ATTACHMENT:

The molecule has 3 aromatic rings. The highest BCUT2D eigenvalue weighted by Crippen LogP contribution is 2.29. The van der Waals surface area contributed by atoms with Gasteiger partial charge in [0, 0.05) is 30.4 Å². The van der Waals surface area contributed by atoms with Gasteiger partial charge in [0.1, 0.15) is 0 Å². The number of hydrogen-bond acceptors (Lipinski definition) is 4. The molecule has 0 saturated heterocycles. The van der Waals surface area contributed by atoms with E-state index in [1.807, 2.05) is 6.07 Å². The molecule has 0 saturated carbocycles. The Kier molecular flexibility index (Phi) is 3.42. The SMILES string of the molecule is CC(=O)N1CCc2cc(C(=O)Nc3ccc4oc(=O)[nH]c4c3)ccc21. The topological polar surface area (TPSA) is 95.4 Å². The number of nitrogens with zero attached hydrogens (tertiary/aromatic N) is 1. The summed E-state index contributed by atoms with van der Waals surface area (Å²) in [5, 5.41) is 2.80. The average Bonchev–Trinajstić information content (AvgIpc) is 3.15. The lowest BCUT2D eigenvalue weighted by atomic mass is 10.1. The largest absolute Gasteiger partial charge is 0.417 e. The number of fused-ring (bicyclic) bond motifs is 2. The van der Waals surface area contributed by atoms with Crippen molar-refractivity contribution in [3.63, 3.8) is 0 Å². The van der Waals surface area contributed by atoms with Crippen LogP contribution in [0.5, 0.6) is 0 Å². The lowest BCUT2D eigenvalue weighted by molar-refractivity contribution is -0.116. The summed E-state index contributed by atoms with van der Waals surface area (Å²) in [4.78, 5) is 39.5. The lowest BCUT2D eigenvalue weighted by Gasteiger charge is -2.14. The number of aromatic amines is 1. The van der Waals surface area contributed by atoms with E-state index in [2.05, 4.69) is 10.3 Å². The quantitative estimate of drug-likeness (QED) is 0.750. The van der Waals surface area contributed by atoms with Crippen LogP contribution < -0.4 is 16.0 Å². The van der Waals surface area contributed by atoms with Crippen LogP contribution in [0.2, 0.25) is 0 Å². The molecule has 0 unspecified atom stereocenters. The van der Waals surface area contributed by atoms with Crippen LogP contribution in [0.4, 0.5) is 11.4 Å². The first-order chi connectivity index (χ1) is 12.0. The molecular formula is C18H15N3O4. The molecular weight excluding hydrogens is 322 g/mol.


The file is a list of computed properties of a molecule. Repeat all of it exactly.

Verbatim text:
The molecule has 3 aromatic rings. The highest BCUT2D eigenvalue weighted by Crippen LogP contribution is 2.29. The van der Waals surface area contributed by atoms with Gasteiger partial charge in [0, 0.05) is 30.4 Å². The van der Waals surface area contributed by atoms with Gasteiger partial charge in [0.1, 0.15) is 0 Å². The number of hydrogen-bond acceptors (Lipinski definition) is 4. The molecule has 0 saturated heterocycles. The van der Waals surface area contributed by atoms with E-state index in [1.807, 2.05) is 6.07 Å². The molecule has 0 saturated carbocycles. The Kier molecular flexibility index (Phi) is 3.42. The SMILES string of the molecule is CC(=O)N1CCc2cc(C(=O)Nc3ccc4oc(=O)[nH]c4c3)ccc21. The topological polar surface area (TPSA) is 95.4 Å². The number of nitrogens with zero attached hydrogens (tertiary/aromatic N) is 1. The summed E-state index contributed by atoms with van der Waals surface area (Å²) in [5, 5.41) is 2.80. The average Bonchev–Trinajstić information content (AvgIpc) is 3.15. The lowest BCUT2D eigenvalue weighted by atomic mass is 10.1. The largest absolute Gasteiger partial charge is 0.417 e. The number of fused-ring (bicyclic) bond motifs is 2. The van der Waals surface area contributed by atoms with Crippen molar-refractivity contribution in [3.63, 3.8) is 0 Å². The van der Waals surface area contributed by atoms with Crippen LogP contribution in [0.5, 0.6) is 0 Å². The lowest BCUT2D eigenvalue weighted by molar-refractivity contribution is -0.116. The summed E-state index contributed by atoms with van der Waals surface area (Å²) in [4.78, 5) is 39.5. The lowest BCUT2D eigenvalue weighted by Gasteiger charge is -2.14. The number of aromatic amines is 1. The van der Waals surface area contributed by atoms with E-state index in [2.05, 4.69) is 10.3 Å². The quantitative estimate of drug-likeness (QED) is 0.750. The van der Waals surface area contributed by atoms with Crippen LogP contribution < -0.4 is 16.0 Å². The van der Waals surface area contributed by atoms with Crippen LogP contribution in [0.2, 0.25) is 0 Å². The molecule has 0 unspecified atom stereocenters. The van der Waals surface area contributed by atoms with Crippen LogP contribution in [0.4, 0.5) is 11.4 Å². The first-order chi connectivity index (χ1) is 12.0. The molecular formula is C18H15N3O4. The molecular weight excluding hydrogens is 322 g/mol.